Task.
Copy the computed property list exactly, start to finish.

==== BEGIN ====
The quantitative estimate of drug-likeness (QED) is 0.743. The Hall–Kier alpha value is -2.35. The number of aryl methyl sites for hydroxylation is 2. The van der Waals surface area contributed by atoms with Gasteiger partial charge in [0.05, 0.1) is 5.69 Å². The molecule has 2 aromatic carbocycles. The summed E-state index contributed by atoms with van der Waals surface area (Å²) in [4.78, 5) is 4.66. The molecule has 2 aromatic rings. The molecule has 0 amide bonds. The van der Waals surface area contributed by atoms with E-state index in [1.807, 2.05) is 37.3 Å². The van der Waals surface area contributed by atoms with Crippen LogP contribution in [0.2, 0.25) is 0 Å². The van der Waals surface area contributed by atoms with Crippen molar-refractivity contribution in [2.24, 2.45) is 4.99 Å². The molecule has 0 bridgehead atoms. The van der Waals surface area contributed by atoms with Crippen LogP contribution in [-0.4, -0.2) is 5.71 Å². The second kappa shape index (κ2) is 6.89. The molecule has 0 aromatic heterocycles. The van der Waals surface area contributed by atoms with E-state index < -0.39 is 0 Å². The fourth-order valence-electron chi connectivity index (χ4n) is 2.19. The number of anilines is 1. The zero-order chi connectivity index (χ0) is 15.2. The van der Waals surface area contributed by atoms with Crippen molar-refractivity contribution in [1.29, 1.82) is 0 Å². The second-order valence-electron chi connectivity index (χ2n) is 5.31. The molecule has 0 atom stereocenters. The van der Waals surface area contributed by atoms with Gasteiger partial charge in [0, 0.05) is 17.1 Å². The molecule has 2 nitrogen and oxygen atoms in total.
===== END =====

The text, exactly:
The quantitative estimate of drug-likeness (QED) is 0.743. The Hall–Kier alpha value is -2.35. The number of aryl methyl sites for hydroxylation is 2. The van der Waals surface area contributed by atoms with Gasteiger partial charge in [0.05, 0.1) is 5.69 Å². The molecule has 2 aromatic carbocycles. The summed E-state index contributed by atoms with van der Waals surface area (Å²) in [4.78, 5) is 4.66. The molecule has 2 aromatic rings. The molecule has 0 amide bonds. The van der Waals surface area contributed by atoms with E-state index in [1.807, 2.05) is 37.3 Å². The van der Waals surface area contributed by atoms with Crippen LogP contribution in [0.2, 0.25) is 0 Å². The van der Waals surface area contributed by atoms with Crippen molar-refractivity contribution in [2.24, 2.45) is 4.99 Å². The molecule has 0 bridgehead atoms. The van der Waals surface area contributed by atoms with Crippen LogP contribution in [-0.4, -0.2) is 5.71 Å². The second kappa shape index (κ2) is 6.89. The molecule has 0 aromatic heterocycles. The van der Waals surface area contributed by atoms with E-state index < -0.39 is 0 Å². The fourth-order valence-electron chi connectivity index (χ4n) is 2.19. The number of anilines is 1. The zero-order chi connectivity index (χ0) is 15.2. The van der Waals surface area contributed by atoms with Crippen molar-refractivity contribution in [1.29, 1.82) is 0 Å². The second-order valence-electron chi connectivity index (χ2n) is 5.31. The molecule has 0 atom stereocenters. The van der Waals surface area contributed by atoms with Gasteiger partial charge in [0, 0.05) is 17.1 Å². The molecule has 2 nitrogen and oxygen atoms in total.